With Wall Street currently in love with both high-growth gaming companies and high-growth software companies, investor sentiment would really have to take a turn for the worse for Unity Software not to see a strong debut.
Unity, which offers a widely-used game engine/development platform that bears the company's name, is going public on the NYSE under the symbol U. The company asserts in its IPO prospectus that 93 of the 100 biggest game studios are its clients, and that over half of all mobile, PC and console games were made using its platform. The platform is sold on a subscription basis, as are a slew of complementary products.
Unity has expanded into offering tools meant to help various non-gaming firms -- everyone from automakers, to movie/animation studios, to architecture, engineering and construction (AEC) firms, to AR/VR app developers -- create 3D content.
And notably, the company offers game developers that use its platform tools for supporting multiplayer gaming, engaging with a game's users and monetizing games via ads and in-app purchases (it refers to these things as "Operate Solutions"). Electronic Arts (EA) , Take-Two Interactive (TTWO) , Ubisoft and Tencent are among Unity's Operate Solutions clients.
Revenue rose 42% in 2019 to $541.8 million, and was up 39% during the first half of 2020 to $351.3 million. Operate Solutions made up 62% of 1H20 revenue and was up 58% annually, while game and content-creation tools (referred to as Create Solutions) made up 29% of revenue and were up 31%.
All of that Operate Solutions growth helped Unity's dollar-based net expansion rate -- a closely-watched metric among SaaS investors that tracks how much revenue a company got in a period from all the customers that were around a year earlier -- clock in at an impressive 142%. It also helped Unity grow the number of customers generating more than $100,000 in annual revenue by 39% to 716.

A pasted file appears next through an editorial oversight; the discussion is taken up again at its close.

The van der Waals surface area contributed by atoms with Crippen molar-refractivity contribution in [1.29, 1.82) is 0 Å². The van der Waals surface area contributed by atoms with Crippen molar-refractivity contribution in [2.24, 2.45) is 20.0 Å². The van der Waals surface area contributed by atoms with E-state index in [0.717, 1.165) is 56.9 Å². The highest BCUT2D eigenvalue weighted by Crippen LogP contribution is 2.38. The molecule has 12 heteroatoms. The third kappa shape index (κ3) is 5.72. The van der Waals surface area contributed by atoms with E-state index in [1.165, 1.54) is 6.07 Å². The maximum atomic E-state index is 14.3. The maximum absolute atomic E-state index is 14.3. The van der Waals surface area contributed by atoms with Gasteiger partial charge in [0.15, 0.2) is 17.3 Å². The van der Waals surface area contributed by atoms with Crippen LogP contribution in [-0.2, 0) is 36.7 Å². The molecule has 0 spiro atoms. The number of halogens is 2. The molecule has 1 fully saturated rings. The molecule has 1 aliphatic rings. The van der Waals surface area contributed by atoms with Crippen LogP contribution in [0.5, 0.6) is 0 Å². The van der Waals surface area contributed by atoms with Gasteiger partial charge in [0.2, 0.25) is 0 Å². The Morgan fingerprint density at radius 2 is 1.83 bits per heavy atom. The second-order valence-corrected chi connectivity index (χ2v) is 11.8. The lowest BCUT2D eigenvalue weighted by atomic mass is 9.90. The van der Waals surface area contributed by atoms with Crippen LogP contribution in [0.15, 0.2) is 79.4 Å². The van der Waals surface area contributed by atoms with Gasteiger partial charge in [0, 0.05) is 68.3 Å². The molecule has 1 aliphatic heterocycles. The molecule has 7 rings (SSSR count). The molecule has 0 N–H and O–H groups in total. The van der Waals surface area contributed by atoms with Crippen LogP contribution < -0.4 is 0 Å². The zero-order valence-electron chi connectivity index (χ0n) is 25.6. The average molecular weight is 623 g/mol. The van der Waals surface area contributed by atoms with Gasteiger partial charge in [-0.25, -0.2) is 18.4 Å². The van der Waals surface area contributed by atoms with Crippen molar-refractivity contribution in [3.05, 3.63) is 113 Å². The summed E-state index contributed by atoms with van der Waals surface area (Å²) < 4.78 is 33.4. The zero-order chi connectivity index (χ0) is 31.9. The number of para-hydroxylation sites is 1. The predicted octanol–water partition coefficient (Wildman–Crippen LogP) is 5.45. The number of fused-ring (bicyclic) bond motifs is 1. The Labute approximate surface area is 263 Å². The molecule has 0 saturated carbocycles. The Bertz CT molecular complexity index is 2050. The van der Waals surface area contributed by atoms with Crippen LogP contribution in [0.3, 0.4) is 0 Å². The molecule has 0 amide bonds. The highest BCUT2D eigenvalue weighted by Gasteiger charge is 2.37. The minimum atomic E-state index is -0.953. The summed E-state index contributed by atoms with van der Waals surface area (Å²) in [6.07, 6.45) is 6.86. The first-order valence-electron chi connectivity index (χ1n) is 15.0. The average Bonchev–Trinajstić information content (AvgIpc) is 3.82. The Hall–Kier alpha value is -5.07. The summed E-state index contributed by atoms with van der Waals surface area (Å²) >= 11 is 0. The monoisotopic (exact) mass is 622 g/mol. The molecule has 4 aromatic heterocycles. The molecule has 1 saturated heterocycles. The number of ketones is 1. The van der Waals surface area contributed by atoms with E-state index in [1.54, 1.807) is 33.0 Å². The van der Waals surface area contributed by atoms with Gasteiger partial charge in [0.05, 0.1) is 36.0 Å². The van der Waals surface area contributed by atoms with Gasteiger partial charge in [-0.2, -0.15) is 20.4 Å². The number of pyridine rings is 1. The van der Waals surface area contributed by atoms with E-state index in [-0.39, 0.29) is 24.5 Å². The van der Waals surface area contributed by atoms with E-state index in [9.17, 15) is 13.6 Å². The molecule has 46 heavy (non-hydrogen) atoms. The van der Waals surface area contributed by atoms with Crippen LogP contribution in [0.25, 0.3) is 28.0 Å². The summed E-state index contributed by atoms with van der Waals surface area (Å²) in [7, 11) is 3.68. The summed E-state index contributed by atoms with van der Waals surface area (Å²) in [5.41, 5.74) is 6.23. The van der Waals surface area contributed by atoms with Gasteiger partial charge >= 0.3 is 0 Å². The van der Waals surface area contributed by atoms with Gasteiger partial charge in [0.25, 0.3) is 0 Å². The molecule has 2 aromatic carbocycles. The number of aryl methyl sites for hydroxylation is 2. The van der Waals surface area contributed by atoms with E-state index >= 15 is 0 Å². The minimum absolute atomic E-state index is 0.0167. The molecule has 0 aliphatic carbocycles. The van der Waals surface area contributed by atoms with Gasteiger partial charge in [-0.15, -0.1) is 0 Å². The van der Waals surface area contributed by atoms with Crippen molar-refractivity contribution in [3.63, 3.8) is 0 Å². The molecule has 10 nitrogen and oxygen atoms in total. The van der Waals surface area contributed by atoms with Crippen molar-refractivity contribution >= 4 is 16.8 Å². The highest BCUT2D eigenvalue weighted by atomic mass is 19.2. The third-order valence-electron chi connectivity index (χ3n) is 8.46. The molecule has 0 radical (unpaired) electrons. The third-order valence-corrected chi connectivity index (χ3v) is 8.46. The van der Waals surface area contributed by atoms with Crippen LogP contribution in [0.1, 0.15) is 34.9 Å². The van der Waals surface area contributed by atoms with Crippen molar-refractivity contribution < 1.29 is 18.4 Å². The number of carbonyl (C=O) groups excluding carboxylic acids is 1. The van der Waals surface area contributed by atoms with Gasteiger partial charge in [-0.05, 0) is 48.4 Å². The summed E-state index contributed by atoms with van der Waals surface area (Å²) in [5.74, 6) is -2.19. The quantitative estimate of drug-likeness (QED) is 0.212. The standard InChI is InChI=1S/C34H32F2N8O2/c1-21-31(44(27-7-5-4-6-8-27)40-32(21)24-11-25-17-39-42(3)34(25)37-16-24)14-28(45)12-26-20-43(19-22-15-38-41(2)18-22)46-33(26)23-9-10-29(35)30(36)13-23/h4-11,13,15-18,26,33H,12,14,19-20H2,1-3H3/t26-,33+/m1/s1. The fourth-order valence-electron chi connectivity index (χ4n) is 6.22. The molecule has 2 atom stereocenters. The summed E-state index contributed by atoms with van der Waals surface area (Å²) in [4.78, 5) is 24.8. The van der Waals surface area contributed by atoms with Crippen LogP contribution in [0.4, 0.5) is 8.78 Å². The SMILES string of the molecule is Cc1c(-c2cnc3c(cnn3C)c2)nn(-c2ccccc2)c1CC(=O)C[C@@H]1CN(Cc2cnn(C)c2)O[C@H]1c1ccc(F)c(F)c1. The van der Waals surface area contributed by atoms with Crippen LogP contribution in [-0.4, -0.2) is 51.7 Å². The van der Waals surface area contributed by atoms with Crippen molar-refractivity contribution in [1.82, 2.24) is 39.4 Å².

Put all of this together, and Unity has a story to sell on its IPO roadshow that's almost tailor-made for the current environment. It's a mobile, PC and console gaming play with a blue-chip customer base; it's a SaaS play with an impressive net expansion rate; and it can also claim exposure to fields such as mobile ads, 3D animation and AR/VR content.
Perhaps the only way Unity would be more tailor-made to whet the appetites of growth tech investors and Robinhood traders was if it also owned an electric car factory and sold furniture online.
There are still admittedly a few things that might dampen enthusiasm for Unity's IPO a bit. Specifically:
- It's still generating losses, thanks in part to massive R&D investments. Unity posted a $54.1 million net loss during the first half of 2020, and its free cash flow was negative $34.7 million.
- The rival Unreal Engine (owned by Fortnite developer Epic Games) is also registering healthy growth. In May, Epic showed off an impressive demo for the next-gen version of Unreal Engine (UE5), and it stepped up its efforts to win over smaller game developers by announcing that developers won't have to pay game royalties on their first $1 million in gross revenue.
- As Unity cautions in its prospectus, Apple's (AAPL) efforts to make it easier for users to keep their activity from being tracked across mobile apps could hurt Unity's mobile ad business.